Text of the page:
Successful grain hygiene involves cleaning all areas where grain gets trapped in storages and equipment. Grain pests can survive in a tiny amount of grain, so any parcel of fresh grain through the machine or storage becomes infested
When to clean
Straight after harvest is the best time to clean grain handling equipment and storages, before they become infested with pests. A trial carried out in Queensland revealed more than 1000 lesser grain borers in the first 40 litres of grain through a harvester at the start of harvest, which was considered reasonably clean at the end of the previous season. Discarding the first few bags of grain at the start of the next harvest is also a good idea. Further studies in Queensland revealed insects are least mobile during the colder months of they year. Cleaning around silos in July – August can reduce insect numbers before they become mobile.
How to clean
The better the cleaning job, the less chance of pests harbouring. The best ways to get rid of all grain residues use a combination of:
- Compressed air
- Blow/vacuum guns
- Pressure washers
- Fire-fighting hoses
Using a broom or compressed air gets rid of most grain residues, a follow-up wash-down removes grain and dust left in crevices and hard-to-reach spots. Choose a warm, dry day to wash storages and equipment so it dries out quickly to prevent rusting. When inspecting empty storages, look for ways to make the structures easier to keep clean. Seal or fill any cracks and crevices to prevent grain lodging and insects harbouring. Bags of left-over grain lying around storages and in sheds create a perfect harbour and breeding ground for storage pests. After collecting spilt grain and residues, dispose of them well away from any grain storage areas.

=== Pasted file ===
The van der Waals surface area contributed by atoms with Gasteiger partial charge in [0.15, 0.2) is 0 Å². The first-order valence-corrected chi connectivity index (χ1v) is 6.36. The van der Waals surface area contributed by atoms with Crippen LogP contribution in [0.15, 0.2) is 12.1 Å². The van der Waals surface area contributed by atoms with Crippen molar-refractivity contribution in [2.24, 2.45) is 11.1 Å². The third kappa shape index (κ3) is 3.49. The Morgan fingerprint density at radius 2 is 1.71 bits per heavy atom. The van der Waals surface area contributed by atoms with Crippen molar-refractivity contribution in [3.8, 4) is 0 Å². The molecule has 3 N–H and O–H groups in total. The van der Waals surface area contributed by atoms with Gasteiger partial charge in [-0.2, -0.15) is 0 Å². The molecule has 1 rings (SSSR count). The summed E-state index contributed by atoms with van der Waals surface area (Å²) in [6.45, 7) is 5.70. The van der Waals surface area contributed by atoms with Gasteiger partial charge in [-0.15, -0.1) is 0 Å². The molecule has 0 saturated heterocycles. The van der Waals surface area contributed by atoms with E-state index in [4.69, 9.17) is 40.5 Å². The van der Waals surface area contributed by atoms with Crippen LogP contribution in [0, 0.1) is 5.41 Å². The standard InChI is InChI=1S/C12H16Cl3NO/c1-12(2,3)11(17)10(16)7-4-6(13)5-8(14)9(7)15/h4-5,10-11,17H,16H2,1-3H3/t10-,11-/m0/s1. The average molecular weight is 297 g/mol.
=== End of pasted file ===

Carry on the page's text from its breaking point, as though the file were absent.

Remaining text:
After cleaning grain storages and handling equipment treat them with a structural treatment. While most grain buyers accept small amounts of residue on cereal grains from chemical structural treatments, avoid using them or wash the storage out before storing oilseeds and pulses.